Some people think that because refurbished computers were previously used and returned, they were once broken. Actually, they were probably working great when they were sent back, says Nicholson. The reality is that with new computers, manufacturers have an expected failure rate.
On the other hand, “when you head into the refurb world, if they’ve gone through that soak test of being used in a corporate environment for three years or whatever, they've gone through that first bit where the majority of them fail,” says Nicholson. In other words, refurbished computers are the cream of the crop, put back to work because they’re running great. "What you're left with are machines that were built properly to start and that just keep on ticking,” says Nicholson.
3. Refurbished computers are just resold junk that hasn’t been looked at properly.
It’s true that with a wide variety of companies reconditioning computers, there are no set standards for how these machines are cleaned up and made ready. This is because every computer is different, so it’s impossible to make a code that applies to every system. But large companies can become Microsoft Authorized Refurbishers and work with Microsoft to ensure their repurposed machines get the most out of the Windows operating system. Also, says Nicholson, there is a standard called R2 that helps make computers ready for reuse. Refurbishers who use R2 stand by their work.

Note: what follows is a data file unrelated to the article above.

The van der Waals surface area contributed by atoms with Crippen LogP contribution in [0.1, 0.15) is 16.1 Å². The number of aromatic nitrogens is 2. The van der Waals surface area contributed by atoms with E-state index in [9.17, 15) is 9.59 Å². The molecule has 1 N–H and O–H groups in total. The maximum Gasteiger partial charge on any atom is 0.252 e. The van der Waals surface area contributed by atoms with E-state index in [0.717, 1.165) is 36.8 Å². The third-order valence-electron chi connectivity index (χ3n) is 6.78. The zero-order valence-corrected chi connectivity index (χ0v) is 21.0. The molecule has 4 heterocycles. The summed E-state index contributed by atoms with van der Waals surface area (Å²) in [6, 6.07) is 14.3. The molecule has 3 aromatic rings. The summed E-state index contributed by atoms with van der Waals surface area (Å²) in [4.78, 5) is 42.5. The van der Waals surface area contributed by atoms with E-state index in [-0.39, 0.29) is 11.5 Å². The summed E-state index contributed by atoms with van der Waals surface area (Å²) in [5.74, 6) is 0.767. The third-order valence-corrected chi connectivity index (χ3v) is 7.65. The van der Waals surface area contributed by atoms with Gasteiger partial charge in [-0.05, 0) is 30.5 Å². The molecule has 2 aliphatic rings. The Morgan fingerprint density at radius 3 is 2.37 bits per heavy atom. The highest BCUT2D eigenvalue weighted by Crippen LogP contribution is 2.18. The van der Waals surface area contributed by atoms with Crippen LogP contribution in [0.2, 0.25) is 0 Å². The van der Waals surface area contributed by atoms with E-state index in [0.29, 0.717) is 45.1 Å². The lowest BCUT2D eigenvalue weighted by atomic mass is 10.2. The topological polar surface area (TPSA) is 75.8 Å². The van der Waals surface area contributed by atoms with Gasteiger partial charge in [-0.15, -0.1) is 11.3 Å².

But one way reconditioned computers actually work better than off-the-shelf models is that they often have their BIOS upgraded as a part of the refurbishment. A computer’s BIOS is the underlying software that drives the hardware — it’s the code that does everything from render pixels on a system’s display to helping the processor talk to the hard drive. Over time, as a computer has been out in the world, manufacturers can sometimes uncover bugs in the BIOS, but this code is difficult to update. Refurbished computers often come with a fresh, new BIOS installed. Ask yourself, when was the last time you upgraded your system BIOS on a computer you bought new? You’ve probably never done it before.